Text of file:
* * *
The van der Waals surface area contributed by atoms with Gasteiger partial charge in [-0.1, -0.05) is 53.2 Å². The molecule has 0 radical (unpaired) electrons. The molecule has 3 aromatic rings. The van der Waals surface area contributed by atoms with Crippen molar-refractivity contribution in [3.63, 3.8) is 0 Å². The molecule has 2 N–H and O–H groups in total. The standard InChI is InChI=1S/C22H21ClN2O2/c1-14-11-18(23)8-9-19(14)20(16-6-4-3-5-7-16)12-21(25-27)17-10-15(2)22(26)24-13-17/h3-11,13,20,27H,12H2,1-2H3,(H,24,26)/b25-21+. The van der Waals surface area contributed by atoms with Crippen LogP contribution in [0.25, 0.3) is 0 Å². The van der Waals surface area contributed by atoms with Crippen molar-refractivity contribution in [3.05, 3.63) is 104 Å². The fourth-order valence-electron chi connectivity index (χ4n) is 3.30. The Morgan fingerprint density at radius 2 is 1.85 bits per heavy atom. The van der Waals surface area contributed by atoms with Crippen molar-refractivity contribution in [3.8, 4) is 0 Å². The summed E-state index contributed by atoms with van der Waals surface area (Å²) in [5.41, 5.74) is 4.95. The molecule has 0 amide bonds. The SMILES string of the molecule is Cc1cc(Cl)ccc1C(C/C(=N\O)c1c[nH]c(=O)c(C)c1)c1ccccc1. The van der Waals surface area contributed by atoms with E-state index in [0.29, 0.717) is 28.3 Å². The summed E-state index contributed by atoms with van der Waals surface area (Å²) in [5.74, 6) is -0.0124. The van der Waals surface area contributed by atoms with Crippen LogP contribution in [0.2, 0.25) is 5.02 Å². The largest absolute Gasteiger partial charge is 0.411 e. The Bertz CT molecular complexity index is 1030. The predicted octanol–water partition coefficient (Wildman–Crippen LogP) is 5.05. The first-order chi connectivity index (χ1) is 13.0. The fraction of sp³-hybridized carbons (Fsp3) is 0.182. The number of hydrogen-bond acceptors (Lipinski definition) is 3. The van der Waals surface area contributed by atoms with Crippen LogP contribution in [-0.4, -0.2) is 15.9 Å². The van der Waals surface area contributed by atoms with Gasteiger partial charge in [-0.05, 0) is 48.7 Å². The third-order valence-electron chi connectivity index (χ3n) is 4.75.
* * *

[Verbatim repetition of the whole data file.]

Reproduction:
The van der Waals surface area contributed by atoms with Gasteiger partial charge in [-0.1, -0.05) is 53.2 Å². The molecule has 0 radical (unpaired) electrons. The molecule has 3 aromatic rings. The van der Waals surface area contributed by atoms with Crippen molar-refractivity contribution in [3.63, 3.8) is 0 Å². The molecule has 2 N–H and O–H groups in total. The standard InChI is InChI=1S/C22H21ClN2O2/c1-14-11-18(23)8-9-19(14)20(16-6-4-3-5-7-16)12-21(25-27)17-10-15(2)22(26)24-13-17/h3-11,13,20,27H,12H2,1-2H3,(H,24,26)/b25-21+. The van der Waals surface area contributed by atoms with Crippen LogP contribution in [0.25, 0.3) is 0 Å². The van der Waals surface area contributed by atoms with Crippen molar-refractivity contribution in [3.05, 3.63) is 104 Å². The fourth-order valence-electron chi connectivity index (χ4n) is 3.30. The Morgan fingerprint density at radius 2 is 1.85 bits per heavy atom. The van der Waals surface area contributed by atoms with Crippen molar-refractivity contribution in [3.8, 4) is 0 Å². The summed E-state index contributed by atoms with van der Waals surface area (Å²) in [5.41, 5.74) is 4.95. The molecule has 0 amide bonds. The SMILES string of the molecule is Cc1cc(Cl)ccc1C(C/C(=N\O)c1c[nH]c(=O)c(C)c1)c1ccccc1. The van der Waals surface area contributed by atoms with E-state index in [0.29, 0.717) is 28.3 Å². The summed E-state index contributed by atoms with van der Waals surface area (Å²) in [5.74, 6) is -0.0124. The van der Waals surface area contributed by atoms with Crippen LogP contribution in [0.2, 0.25) is 5.02 Å². The largest absolute Gasteiger partial charge is 0.411 e. The Bertz CT molecular complexity index is 1030. The predicted octanol–water partition coefficient (Wildman–Crippen LogP) is 5.05. The first-order chi connectivity index (χ1) is 13.0. The fraction of sp³-hybridized carbons (Fsp3) is 0.182. The number of hydrogen-bond acceptors (Lipinski definition) is 3. The van der Waals surface area contributed by atoms with Crippen LogP contribution in [-0.4, -0.2) is 15.9 Å². The van der Waals surface area contributed by atoms with Gasteiger partial charge in [-0.05, 0) is 48.7 Å². The third-order valence-electron chi connectivity index (χ3n) is 4.75.